Judge approves Baltimore Police consent decree

Posted at 11:28 AM, Apr 07, 2017
and last updated 2017-04-07 23:12:59-04

Despite both sides initially wanting to get the consent decree done, it did not happen without drama.

This week, a new department of justice under Attorney General Jeff Sessions asked for a delay twice, both times were denied.

The final denial came this morning just before Judge James Bredar approved the consent decree making Baltimore Police reform an order of the court.

"Well let me just say it is a great day for Baltimore. Our consent decree has been signed," Mayor Catherine Pugh said.

Pugh was relieved.

Doing television interviews as late as Friday morning about whether or not she feels the judge would sign the document, she remained hopeful and was happy to see her optimism pay off.

It was a sentiment echoed from the police department to the city council.

"We are happy that the judge saw fit to move this forward because in order for us to build trust between the police and the community, we have to get this consent decree done," said City Council President Jack Young.

But not all are happy.

Attorney General Jeff Sessions released a statement blasting the approval of the consent decree:

“Today, a federal court entered a consent decree that will require the court and a highly-paid monitor to govern every detail of how the Baltimore Police Department functions for the foreseeable future.  This decree was negotiated during a rushed process by the previous administration and signed only days before they left office.  While the Department of Justice continues to fully support police reform in Baltimore, I have grave concerns that some provisions of this decree will reduce the lawful powers of the police department and result in a less safe city.

Make no mistake, Baltimore is facing a violent crime crisis.

 Baltimore has seen a 22 percent increase in violent crime in just the last year. While arrests in the city fell 45 percent based on some of these ill-advised reforms, homicides rose 78 percent and shootings more than doubled. Just in 2017, we’ve seen homicides are up another 42 percent compared to this time last year. In short, the citizens of Baltimore are plagued by a rash of violent crime that shows no signs of letting up.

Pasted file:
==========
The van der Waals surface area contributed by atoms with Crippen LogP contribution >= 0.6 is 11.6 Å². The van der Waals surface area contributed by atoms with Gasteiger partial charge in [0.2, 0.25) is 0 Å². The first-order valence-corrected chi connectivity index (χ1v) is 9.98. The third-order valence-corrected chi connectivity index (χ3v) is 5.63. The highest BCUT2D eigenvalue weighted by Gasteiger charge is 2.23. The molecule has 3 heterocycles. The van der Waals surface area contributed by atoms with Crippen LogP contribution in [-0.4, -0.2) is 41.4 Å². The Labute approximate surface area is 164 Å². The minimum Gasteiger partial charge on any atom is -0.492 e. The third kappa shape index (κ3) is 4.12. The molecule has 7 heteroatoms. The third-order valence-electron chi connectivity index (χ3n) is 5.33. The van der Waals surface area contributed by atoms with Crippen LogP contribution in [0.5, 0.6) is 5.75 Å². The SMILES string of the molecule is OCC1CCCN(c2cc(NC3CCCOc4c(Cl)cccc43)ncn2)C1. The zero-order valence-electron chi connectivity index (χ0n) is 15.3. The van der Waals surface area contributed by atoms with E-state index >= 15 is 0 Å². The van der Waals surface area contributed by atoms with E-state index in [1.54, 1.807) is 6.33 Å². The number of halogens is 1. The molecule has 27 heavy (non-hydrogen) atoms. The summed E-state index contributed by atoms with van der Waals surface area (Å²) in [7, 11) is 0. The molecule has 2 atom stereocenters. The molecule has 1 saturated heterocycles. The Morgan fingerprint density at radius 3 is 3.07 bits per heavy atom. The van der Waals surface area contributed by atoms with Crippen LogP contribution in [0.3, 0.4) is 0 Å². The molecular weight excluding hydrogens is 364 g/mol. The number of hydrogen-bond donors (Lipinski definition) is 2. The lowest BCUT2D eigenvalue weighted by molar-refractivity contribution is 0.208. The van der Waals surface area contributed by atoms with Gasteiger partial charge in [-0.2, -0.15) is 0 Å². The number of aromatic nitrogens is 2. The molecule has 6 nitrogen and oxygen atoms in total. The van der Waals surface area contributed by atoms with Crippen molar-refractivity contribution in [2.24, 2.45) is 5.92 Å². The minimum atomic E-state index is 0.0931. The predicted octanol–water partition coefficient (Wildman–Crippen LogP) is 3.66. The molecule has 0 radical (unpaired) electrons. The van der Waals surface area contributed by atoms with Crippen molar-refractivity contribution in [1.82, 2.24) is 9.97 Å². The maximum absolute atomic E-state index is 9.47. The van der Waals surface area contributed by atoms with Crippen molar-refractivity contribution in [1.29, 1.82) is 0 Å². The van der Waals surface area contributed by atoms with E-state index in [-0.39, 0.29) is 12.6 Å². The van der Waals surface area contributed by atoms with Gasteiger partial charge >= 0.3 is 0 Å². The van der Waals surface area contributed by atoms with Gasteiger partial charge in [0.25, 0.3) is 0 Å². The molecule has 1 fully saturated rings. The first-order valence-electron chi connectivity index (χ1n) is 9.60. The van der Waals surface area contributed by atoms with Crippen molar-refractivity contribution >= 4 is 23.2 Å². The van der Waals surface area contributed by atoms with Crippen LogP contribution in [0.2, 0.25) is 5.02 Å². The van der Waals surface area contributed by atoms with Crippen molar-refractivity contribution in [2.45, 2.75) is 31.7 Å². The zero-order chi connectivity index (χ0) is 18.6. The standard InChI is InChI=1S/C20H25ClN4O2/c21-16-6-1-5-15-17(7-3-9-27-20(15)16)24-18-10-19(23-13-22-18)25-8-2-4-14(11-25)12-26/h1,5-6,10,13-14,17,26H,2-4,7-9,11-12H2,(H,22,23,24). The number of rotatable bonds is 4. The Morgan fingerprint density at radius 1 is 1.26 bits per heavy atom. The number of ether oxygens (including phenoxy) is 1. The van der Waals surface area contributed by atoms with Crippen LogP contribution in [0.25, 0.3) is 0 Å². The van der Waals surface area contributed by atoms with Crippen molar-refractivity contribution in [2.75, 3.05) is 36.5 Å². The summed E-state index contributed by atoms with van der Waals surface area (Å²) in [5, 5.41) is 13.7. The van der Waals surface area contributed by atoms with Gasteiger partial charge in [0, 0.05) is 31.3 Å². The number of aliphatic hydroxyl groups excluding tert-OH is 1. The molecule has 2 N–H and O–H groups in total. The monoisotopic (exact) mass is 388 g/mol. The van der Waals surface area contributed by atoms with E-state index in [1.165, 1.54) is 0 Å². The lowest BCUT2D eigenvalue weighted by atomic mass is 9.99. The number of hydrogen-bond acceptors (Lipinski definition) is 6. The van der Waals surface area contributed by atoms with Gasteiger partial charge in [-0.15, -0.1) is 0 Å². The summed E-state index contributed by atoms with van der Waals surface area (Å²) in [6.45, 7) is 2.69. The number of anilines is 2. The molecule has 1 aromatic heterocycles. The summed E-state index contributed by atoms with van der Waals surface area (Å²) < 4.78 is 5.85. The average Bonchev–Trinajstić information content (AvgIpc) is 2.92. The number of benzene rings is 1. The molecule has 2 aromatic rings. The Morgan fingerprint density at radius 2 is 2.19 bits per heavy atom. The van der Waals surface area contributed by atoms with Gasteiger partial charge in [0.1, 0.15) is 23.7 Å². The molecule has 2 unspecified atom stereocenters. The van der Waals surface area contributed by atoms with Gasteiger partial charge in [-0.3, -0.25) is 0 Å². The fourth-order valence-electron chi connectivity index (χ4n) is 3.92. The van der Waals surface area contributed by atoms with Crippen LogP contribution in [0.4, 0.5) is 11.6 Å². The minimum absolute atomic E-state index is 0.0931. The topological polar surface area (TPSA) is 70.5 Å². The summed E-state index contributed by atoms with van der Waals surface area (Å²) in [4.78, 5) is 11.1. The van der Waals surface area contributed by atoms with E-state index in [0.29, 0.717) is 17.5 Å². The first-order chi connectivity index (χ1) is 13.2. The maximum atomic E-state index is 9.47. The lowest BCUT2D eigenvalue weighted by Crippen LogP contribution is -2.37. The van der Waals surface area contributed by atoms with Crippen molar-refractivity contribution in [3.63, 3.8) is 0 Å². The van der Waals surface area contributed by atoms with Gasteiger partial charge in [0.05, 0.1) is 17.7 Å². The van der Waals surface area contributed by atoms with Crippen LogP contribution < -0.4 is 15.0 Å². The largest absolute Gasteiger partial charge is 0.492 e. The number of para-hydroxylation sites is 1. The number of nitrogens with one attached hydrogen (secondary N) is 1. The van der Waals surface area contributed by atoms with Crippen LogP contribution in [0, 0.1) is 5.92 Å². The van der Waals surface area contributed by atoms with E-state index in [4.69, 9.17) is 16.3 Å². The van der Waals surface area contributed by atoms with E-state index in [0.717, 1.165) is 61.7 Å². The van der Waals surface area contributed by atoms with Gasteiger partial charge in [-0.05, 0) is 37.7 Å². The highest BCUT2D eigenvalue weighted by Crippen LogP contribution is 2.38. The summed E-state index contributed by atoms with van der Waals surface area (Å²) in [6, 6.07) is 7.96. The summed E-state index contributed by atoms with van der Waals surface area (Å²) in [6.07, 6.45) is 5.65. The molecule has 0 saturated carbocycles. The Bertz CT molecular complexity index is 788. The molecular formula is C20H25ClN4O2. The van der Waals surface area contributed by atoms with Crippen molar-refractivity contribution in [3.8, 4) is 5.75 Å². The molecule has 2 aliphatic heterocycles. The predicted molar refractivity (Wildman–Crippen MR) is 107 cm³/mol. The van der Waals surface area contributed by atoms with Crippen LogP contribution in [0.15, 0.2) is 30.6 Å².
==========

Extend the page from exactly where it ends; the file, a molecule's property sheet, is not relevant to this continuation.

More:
The mayor and police chief in Baltimore say they are committed to better policing and that there should be no delay to review this decree, but there are clear departures from many proven principles of good policing that we fear will result in more crime.  The citizens of Baltimore deserve to see a real and lasting reduction in the fast-rising violent crime threatening their city.

The Department of Justice stands ready to work with Baltimore to fight violent crime and improve policing in the city.”

That last part of Sessions’ statement is the line the mayor wants to hang her hat on as questions persist as to what, if anything, the DOJ might do in its opposition to this agreement.

"The department of justice stands ready to work with Baltimore to fight violent crime and improve policing in the city. What we are talking about, especially the hardware piece, technology that will improve policing in the city. That is where we will be looking for federal dollars and assistance to do," the mayor said.

The next step in this this consent decree process is to form a civilian oversight committee followed by the hiring of an independent monitor to oversee the reforms.

According to the city, it hopes to have that monitor in place by this summer.